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Emirates Airline faces $1.1 billion dollar loss, due to soaring fuel prices

Dubai’s Emirates Airline has announced its losses to $ 1.1 billion a year by March, as rising fuel costs threaten to stem the tide of travel demand.

The world’s largest long-haul carrier said revenue jumped by 91% to $ 16.1 billion, as travel shortages and air traffic were reduced. Emirates posted a loss of $ 5.5 billion last year.

“2021-22 was about recovery, after the most difficult year in the history of our Party,” Emirates Group Chairman and Chief Executive Officer Sheikh Ahmed bin Saeed Al Maktoum said in a statement on Friday.

“We expect the Party to return to profit by 2022-23, and we are working hard to achieve our goals, while looking at winds such as high fuel prices, inflation, COVID-19 differences, and political and economic uncertainty. ”

The airline has resumed flights to 140 destinations by the end of March, but rising fuel prices – up more than 50% so far this year – continue to challenge the epidemic-hit aviation sector. Emirates said its fuel debt is more than double to $ 3.8 billion as oil and jet fuel prices rise in recent areas.

“It is very difficult to determine where that price will stand, or how much it may drop,” Sheikh Ahmed in an interview on Tuesday when asked about the price of petrol. “That greatly affects the aviation industry,” he added, adding that geopolitics and the Russian invasion of Ukraine have had a significant impact on oil prices.

Emirates said fuel accounts for 23% of operating costs during the year, compared to 14% in 2020-21.

“The recent opening of key markets in Asia is key to Emirates’ recovery,” Alex Macheras, an independent airline analyst, “Challenges will continue with China’s closure, shipping concerns during the delay of the Boeing 777, and the global cost of living that will be most pronounced [in terms of] impacts on aircraft this winter.”

Road to IPO

The Emirates Group, which owns Emirates and its air service business Dnata, has recorded an annual loss of $ 1 billion, although Dnata is back in profits. The group’s revenue increased by 86% to $ 18.1 billion, and the group ended the year with a 30% improvement in its cash balance to $ 7 billion.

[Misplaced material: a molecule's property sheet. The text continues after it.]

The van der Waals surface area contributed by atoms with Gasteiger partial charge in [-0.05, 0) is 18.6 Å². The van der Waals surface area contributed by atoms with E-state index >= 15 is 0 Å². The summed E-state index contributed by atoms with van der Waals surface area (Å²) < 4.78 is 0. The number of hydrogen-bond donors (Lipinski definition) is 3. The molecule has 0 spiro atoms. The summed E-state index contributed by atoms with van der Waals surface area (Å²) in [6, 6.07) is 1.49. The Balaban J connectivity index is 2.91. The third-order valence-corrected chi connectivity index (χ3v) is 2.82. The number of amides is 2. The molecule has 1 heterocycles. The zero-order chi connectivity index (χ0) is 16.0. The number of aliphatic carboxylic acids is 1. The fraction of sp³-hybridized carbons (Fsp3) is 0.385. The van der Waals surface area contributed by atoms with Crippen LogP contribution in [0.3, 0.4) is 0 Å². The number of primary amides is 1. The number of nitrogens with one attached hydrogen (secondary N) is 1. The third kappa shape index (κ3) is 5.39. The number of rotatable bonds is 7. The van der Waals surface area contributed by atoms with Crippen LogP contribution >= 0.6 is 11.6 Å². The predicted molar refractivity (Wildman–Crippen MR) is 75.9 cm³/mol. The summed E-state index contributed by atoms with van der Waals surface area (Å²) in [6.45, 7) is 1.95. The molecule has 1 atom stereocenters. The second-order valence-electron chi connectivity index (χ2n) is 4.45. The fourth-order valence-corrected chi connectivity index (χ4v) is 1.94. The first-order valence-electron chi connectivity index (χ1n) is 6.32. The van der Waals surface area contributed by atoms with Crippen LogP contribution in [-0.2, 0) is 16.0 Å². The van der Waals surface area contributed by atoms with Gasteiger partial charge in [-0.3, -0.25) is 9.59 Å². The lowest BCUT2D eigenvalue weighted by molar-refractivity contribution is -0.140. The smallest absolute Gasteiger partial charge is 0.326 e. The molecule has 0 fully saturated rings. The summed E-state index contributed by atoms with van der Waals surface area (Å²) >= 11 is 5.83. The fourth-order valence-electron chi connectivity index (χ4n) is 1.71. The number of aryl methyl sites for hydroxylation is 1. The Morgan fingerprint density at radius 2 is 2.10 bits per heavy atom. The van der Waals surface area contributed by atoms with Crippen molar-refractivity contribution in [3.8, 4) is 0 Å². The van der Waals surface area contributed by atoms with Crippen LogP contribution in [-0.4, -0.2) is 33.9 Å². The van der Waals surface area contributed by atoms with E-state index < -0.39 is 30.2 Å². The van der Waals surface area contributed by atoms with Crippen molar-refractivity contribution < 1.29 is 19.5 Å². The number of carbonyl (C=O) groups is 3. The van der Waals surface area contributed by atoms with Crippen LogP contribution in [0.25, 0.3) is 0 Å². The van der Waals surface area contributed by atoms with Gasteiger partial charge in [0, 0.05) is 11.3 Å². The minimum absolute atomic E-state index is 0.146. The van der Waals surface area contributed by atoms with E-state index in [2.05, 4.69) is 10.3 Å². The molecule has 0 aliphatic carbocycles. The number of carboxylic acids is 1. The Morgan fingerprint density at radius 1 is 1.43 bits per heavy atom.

Sheikh Ahmed told that the group is now planning to pay the Dubai government a $ 4 billion emergency response to a plane crash during the epidemic.

“That was money well spent,” he said. “If things continue as they are now … we can pay for what the government injects into the company.”

It comes amid new speculation that Emirates or its affiliates could be contacted by the Dubai government to come forward, joining a list of businesses already set up for public service as part of the regional government’s pressure to take over their businesses.

“I am sure that in the future Emirates will be in the market and people will be able to buy shares,” Sheikh Ahmed said. “I do not call that point,” he added, ceasing to offer other programs.

Dubai Airports, the Emirates’ hometown, attracted 13.6 million passengers in the first quarter, according to new data released Thursday. Dubai airline chief executive Paul Griffiths that Dubai’s airline congestion could reach pre-epidemic levels by 2024, a year earlier than expected, which provided the Emirates with recovery.

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